Along the way, we made a stop in Kouchibouguac National Park, which provided us with a memorable (and unexpected) low tide adventure.
Kouchibouguac National Park
If you look at a map, it made absolutely no sense for us to drive from our last stop in Annapolis Royal to Fundy National Park by way of Kouchibouguac National Park.
But that’s what we had to do to get out of Hurricane Dorian’s path. Even then, we hunkered down for a full day of torrential rains and winds.
When the winds calmed and the sun came out, we were delighted that we had been diverted to Kouchibouguac. In the language of the Mi’kmaq, Kouchibouguac (pronounced KOOSH-e-boo-gwack) means ‘river of long tides.’
It is a beautiful, peaceful place of diverse habitats, including peat bogs, salt marshes, rivers, sand dunes, and forest. There is something soul soothing about looking over the great expanse of a salt marsh. Especially when there aren’t any biting insects. In mid-September, there were not.
We spent only a couple of days in the park, but it was enough to bike the trails and to get out in our kayak. We enjoyed biking the Kouchibouguac River Loop Trail, which we found relaxing—until we happened upon a black bear and her cub when we crested a hill. We came to a screeching halt and waited until the bears were safely across the road. We know better than to come between a mama bear and her cub.
A Memorable Kayak Experience
Getting out in our kayak started out well. We intended to kayak to the barrier islands, where large colonies of gray seals and terns reside. It was about a seven-mile paddling trip, and we knew we needed to watch the tides. But somehow…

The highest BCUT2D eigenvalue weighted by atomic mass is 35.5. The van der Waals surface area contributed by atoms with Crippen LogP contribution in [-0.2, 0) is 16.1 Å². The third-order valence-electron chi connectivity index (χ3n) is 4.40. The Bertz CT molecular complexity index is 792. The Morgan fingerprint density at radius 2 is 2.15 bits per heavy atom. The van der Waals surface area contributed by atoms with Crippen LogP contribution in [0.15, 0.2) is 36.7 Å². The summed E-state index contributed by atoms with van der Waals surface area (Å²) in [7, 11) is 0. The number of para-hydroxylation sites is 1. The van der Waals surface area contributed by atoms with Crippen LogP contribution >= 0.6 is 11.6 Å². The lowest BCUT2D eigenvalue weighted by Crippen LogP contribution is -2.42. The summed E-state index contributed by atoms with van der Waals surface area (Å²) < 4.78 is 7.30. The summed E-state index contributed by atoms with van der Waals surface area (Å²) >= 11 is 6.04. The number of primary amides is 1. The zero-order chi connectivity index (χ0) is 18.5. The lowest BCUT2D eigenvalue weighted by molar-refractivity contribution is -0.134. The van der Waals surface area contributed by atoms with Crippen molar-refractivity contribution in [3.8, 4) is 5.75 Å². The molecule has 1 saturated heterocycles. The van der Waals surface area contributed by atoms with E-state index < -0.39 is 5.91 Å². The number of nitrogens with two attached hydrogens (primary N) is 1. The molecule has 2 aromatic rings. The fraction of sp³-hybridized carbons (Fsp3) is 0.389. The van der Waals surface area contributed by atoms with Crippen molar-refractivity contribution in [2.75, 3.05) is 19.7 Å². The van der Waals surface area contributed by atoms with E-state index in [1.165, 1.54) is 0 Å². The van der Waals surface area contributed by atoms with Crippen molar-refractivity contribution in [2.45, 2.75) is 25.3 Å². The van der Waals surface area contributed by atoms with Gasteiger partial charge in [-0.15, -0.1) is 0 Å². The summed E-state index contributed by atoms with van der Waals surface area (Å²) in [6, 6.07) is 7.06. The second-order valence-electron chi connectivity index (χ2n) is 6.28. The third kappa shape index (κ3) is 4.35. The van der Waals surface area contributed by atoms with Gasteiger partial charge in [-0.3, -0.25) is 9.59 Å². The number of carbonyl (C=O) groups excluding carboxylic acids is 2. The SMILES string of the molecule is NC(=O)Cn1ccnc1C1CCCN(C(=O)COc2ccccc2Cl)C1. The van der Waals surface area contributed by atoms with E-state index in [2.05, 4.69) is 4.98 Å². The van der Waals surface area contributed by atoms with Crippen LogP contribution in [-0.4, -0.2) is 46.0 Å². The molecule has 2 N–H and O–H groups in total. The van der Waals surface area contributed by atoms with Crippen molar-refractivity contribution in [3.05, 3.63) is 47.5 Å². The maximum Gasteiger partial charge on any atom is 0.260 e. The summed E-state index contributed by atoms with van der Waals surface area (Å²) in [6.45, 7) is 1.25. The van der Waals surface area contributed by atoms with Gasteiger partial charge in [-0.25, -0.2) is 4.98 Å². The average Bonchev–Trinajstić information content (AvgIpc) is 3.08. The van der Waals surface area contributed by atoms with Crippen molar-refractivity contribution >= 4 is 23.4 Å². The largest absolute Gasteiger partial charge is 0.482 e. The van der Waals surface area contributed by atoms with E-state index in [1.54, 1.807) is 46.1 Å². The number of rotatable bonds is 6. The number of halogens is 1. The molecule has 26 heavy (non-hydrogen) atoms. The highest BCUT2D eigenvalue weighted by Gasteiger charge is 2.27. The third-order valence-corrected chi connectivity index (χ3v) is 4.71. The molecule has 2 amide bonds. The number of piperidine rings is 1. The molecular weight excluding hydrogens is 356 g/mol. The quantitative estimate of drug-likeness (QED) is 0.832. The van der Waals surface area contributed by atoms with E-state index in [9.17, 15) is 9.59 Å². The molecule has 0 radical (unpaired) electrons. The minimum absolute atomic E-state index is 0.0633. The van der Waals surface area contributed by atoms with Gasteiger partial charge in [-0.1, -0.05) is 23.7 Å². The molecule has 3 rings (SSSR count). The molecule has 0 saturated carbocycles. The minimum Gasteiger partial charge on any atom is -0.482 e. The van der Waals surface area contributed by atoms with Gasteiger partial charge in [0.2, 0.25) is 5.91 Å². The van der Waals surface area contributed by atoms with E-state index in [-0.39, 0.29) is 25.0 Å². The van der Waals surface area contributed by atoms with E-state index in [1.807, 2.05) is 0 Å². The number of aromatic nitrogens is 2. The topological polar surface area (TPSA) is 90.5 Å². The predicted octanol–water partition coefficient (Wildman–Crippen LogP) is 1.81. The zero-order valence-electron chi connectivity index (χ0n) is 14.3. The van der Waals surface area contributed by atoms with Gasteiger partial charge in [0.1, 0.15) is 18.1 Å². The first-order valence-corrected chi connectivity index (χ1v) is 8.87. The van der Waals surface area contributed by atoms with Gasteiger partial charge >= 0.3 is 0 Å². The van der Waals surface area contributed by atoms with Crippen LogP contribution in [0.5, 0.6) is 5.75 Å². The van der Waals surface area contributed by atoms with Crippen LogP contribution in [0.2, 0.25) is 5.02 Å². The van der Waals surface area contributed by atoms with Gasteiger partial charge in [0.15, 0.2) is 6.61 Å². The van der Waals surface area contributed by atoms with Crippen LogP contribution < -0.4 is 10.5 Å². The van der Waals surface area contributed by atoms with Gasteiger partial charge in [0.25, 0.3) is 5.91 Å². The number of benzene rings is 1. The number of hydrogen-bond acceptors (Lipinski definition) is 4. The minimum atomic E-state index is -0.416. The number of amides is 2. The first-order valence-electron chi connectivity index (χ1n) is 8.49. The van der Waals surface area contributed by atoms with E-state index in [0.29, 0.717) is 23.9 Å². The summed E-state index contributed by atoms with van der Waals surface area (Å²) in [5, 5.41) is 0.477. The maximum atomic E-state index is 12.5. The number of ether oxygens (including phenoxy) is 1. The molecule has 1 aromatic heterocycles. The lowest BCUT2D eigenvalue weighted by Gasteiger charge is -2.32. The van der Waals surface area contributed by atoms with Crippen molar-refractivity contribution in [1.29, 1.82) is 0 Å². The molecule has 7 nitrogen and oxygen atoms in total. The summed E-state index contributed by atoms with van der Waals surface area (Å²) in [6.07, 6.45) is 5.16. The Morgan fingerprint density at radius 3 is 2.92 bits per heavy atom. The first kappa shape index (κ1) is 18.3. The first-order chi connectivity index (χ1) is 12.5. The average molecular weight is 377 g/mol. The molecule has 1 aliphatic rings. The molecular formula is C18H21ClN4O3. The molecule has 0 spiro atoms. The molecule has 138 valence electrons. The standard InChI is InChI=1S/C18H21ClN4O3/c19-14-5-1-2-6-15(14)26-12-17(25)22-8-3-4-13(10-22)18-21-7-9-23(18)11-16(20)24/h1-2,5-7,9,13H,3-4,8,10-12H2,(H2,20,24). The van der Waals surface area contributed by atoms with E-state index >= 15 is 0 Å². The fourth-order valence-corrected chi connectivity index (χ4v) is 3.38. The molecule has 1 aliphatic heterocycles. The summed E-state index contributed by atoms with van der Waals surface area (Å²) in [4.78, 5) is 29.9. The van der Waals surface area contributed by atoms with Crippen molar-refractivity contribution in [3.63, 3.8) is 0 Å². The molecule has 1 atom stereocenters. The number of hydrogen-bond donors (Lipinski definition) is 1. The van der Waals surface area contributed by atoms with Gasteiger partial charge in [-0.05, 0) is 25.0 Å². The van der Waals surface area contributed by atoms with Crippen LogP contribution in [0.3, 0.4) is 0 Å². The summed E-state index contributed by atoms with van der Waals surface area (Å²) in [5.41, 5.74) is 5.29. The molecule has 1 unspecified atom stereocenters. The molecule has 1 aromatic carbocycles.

We trudged along the mudflats for a very long way before we reached water deep enough to resume paddling. Eric hauled the kayak, and I followed along singing “yo-heave-ho” and taking photos. Which is also very important.
We saw no seals. We saw no terns. And we walked the kayak almost as much as we paddled. But still, it was fun. Truly, any day on the water is a good day.
Fundy National Park
After our experience with the low tides at Kouchibouguac National Park, we set out for Fundy National Park, home of the world’s highest tides.
Fundy has uniquely high tides because of two factors: the shape of the bay, and something called ‘resonance.’ Resonance is the rocking motion of the water. It’s the same thing that happens to the water in a bathtub when you get into it.
Because the Bay of Fundy is long, it takes about 13 hours for the water to rock from the mouth of the bay to the head of the bay and back again. The tide rocks higher and higher as it moves up the basin.
At the upper end of the Bay of Fundy, the tides can rise and fall as much as 50 feet in six hours. That’s why scenes like this are not uncommon:
One of the most famous places for experiencing the dramatic tides of Fundy is Hopewell Rocks Provincial Park. It’s about 30 miles north of Fundy National Park, and is located at the upper reaches of the Bay of Fundy. The big attraction here is low tide, where you can walk along the ocean floor among the Flower Pot Rocks, red sandstone cliffs that have been carved into fanciful shapes by centuries of tidal action.
There’s an excellent visitor center at the park, with engaging interpretive guides. While we waited for low tide, we took part in the interpretive activities.
Twice a day, 160 billion tons of water flows into the Bay of Fundy (and moves back out on the receding tide). That’s more than four times the flow of all freshwater rivers of the world combined.
As you can imagine, the tide returns quickly here, and rangers patrol the beach rounding up stragglers. It’s kind of exciting running back up the 101 stairs to high ground as the water rushes in.
Other Adventures at Fundy National Park
In addition to marveling at the tidal changes in the Bay of Fundy, we hiked a variety of trails in Fundy National Park, to waterfalls, through marshy bogs, and to high bluffs with coastal views.
The colorful little town of Alma at the entrance to the park is famous for lobster. We enjoyed lobster picnics and lobster-to-go at the Alma Lobster Shop, along with very good local beer from Holy Whale Brewing.
We stayed at the Headquarters Campground at Fundy National Park. The sites are spacious, and it was a great location for being able to access many hiking trails and for being able to walk into the little town of Alma.